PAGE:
Rethinking 4/3 Depth Of Field

Started Apr 11, 2013 | Discussions thread
Detail Man
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Re: I'm thinking of topping myself ...
In reply to Michael J Davis, Apr 13, 2013

Michael J Davis wrote:

...yet another DoF thread & more nonsense!

... I expect!

So true, Michael. All that exists is some perceptual Circle of Confusion from which extrapolations are made to and fro in object-space. In the end, likely nearly all just guess in the field (and/or believe preview-screens). Once again, the deeply complicated extrapolations (for all but close-up/macro):

Hyperfocal Distance (in units of Meters):

HFD = (L^2 / (FC) ) + L

where:

L is the Focal Length (in units of milliMeters);

F is F-Number;

C is COC diameter (in units of Microns)

.

Depth of Field (in units of Meters):

DOF = (2D) / ( HFD/D - D/HFD )

where:

D is Camera to Subject Distance (front nodal plane to plane of focus);

HFD is Hyperfocal Distance.

.

Approximate DOF (maximum 11% error on the low side at 1/3 of the Hyperfocal Distance):

DOF ~ (2FC) * (D/L)^2

where:

F is F-Number;

C is COC diameter (in units of Microns);

D is Camera to Subject Distance (front nodal plane to plane of focus);

L is the Effective Focal Length (in units of milliMeters).

.

Relative Background Blur:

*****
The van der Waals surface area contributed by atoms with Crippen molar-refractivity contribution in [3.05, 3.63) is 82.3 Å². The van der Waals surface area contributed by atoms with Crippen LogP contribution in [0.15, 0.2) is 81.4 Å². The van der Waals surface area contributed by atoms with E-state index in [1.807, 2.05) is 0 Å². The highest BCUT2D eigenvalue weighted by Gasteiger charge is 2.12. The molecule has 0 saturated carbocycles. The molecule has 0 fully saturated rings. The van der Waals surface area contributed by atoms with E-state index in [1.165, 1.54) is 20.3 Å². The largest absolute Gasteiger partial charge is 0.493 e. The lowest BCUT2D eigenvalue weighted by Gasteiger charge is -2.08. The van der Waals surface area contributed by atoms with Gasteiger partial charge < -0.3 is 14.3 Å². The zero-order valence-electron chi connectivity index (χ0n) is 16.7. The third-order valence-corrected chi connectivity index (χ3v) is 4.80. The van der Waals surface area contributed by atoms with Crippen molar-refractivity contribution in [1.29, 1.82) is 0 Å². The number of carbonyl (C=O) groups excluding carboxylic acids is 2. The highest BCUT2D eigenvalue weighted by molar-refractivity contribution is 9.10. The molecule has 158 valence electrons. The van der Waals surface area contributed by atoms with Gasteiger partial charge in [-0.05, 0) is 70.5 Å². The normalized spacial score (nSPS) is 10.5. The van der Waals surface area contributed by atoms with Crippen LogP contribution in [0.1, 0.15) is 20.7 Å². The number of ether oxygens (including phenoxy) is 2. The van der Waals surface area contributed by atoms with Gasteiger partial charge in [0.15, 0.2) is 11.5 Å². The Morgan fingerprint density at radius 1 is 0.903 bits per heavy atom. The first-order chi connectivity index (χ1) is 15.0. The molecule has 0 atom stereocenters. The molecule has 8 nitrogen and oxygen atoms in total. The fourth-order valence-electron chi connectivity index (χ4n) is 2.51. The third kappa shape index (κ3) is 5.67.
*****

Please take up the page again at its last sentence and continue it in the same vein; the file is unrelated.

BP ~ ( (100) / ( (F) (H) ) ) * ( (L)^(2) ) * ( ( Df - D ) / ( (Df) (D) ) )

where:

BP is the percentage of the image-frame diagonal that the blur-disk represents;

F is F-Number;

H is the diagonal dimension of the image-sensor's active-area;

L is the Focal Length (when focused at infinity);

D is the Camera (front nodal-plane) to Subject (plane-of focus) Distance;

Df is the Camera (front nodal-plane) to Background Subject Matter Distance.

.

Under Constant Framing (FOV) Conditions (when D is the same; when Df and D are the same):

DOF2 / DOF1 = ( F2 / L2) / ( F1 / L1 ) = A2 / A1

BP2 / BP1 = ( F1 / L1 ) / ( F2 / L2) = A1 / A2

where A is the virtual aperture (entrance pupil) diameter.

.

Under Constant DOF Conditions:

The virtual aperture (entrance pupil) diameter being the same, the Total Light is the same, and different sensor sizes perform the same - except Photon Shot Noise will vary by the square-root of the Quantum Efficiencies, and Read Noise will vary in ways determined more by the image-sensor's individual design than other factors (which makes comparisons largely camera test-data specific).

.

Now that the mathematics and sensor process variables prove to be either too formidable, or unknown without test data, we can go back to guessing and peering at tiny preview-screens.

DM ...

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